Try to focus on small, frequent PRs, rather than infrequent, huge ones - especially when getting started. You don’t want to spend 3 weeks on a massive change, only to get feedback that it’s not desired or wanted after all that hard work. Seek feedback before doing a ton of work. You also don’t need to be “finished” with your change to open a PR. It’s not uncommon to make a small change to prototype something, and open a PR before you’re sure it’s a valid approach or before you’ve written tests for the change, all for the purpose of gathering feedback before spending more time on it. Usually projects will have a “WIP” label, or you can just say that you’re not quite finished in the PR description. This is usually not only acceptable, but expected and appreciated.

Some tips for contributing to a project:

  • Work from the public project - Don’t fork off permanently and make all your changes privately, behind your firewall. Your bugfixes or enhancements to an open source project are almost certainly not core to your organization’s value proposition. Don’t hoard these and try to maintain your own fork. Just make everything public. There’s no reason to keep most things private, and it will only help to increase your personal value, as you’ll have public contributions to refer to.
  • Start small - Most project maintainers welcome PRs, but there’s some relationship building that will go a long way here. Frequent, small PRs as opposed to huge, difficult to review PRs will help the maintainer learn your skills and style, and gain confidence you know what you’re doing. It will also help get your contributions merged in a timely fashion.
  • Commit early, and often - Try to keep changes succinct, and don’t be afraid to push your changes early and seek feedback on them, even if you’re not finished. Most projects appreciate you marking PRs with “WIP” or something like that to indicate this.

Finally, any of the responses that I mentioned in the previous section about Issues are also possible with PRs. Be prepared to defend the changes you’ve made, or change your mind about the approach. Again, most maintainers are just trying to keep the project moving forward, and they have a lot of experience with the project, and will help guide you to a solution that works for everyone. Be flexible. Again, smaller PRs will help prevent ugly situations where you’ve silently worked on a PR for 3 weeks but get “shut down” because it wasn’t needed/wanted. Like most things, it’s all about proactive communication.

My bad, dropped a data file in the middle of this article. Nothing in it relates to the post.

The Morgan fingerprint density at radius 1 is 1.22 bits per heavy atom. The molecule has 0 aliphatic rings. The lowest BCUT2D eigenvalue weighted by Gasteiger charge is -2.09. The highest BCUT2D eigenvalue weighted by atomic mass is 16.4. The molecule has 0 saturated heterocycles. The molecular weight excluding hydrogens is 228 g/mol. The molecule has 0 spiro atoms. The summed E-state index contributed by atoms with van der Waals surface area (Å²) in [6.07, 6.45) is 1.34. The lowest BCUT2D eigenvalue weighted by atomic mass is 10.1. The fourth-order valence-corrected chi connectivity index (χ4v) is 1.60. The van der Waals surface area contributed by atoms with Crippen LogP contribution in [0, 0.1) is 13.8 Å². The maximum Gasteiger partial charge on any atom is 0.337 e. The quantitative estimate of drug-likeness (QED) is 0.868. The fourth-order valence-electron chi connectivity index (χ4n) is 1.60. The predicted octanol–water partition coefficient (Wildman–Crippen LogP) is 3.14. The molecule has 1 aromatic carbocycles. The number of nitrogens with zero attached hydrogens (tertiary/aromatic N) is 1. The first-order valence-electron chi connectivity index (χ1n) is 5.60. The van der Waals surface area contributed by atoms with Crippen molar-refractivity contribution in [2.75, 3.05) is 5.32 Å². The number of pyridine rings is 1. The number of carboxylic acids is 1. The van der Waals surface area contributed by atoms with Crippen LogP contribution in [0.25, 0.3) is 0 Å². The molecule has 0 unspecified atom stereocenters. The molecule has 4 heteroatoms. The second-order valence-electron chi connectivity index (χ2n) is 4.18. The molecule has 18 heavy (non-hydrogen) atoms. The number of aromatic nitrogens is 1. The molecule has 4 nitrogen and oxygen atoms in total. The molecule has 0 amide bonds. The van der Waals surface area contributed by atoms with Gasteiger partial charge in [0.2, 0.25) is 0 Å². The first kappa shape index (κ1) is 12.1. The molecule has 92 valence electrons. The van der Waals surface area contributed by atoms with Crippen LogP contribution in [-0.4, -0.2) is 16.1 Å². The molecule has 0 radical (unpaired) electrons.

Open Source is People!

There are generally two types of open source projects:

  • Small, individual-led projects that are created out of passion to solve a particular problem
  • Medium-to-large projects that have corporate backing, usually as a strategic initiative.

In both cases, every open source project is powered by people like you and I. Even people that are paid to work on a project, usually are doing so because they are passionate about the open source community and are driven by a desire to help other technology professionals. Working in open source carries its own set of challenges, so usually they’re not in it to be supreme overlords to cut you down, but rather interested in fostering a community of diverse perspectives, including yours.

Software development, including open source, tends to give some folks a culture shock at first, since it’s so much about code, and about working solutions. There’s no room for hyperbole, it either works or it doesn’t. So if you’re not accustomed to this culture, know that the person on the other side of a seemingly bad PR review isn’t “out to get you”. Most of the time they’re just being factual. Try to learn what they’re trying to teach you, and remain open to new ways of doing things.

So just remember, there are human beings on the other side of the screen, and while it’s sadly true that there are always bad apples present in all areas of technology, the vast majority just want to build something cool, and work with smart people that give a shit about what they’re doing. By going out of your way to contribute to open source, you’re proving you fit this description, so just focus on jiving with the project and you’ll do fine.


If I could sum this post up with one bit of advice, it’s this: stop sitting on the sidelines, and jump in. Regardless of your background, and regardless of your type of contribution, adding open source to your resume is a huge deal these days. You don’t have to pay to participate; you don’t even have to know how to write code in most cases - many projects will glady accept docs improvements and the like. There’s really no excuse for not getting started.

I hope you all have a Merry Christmas, and a great holiday season overall. Spend time with your families, and when there’s a little downtime (maybe when your family is napping from all the delicious food), consider poking around Github and getting involved with a project.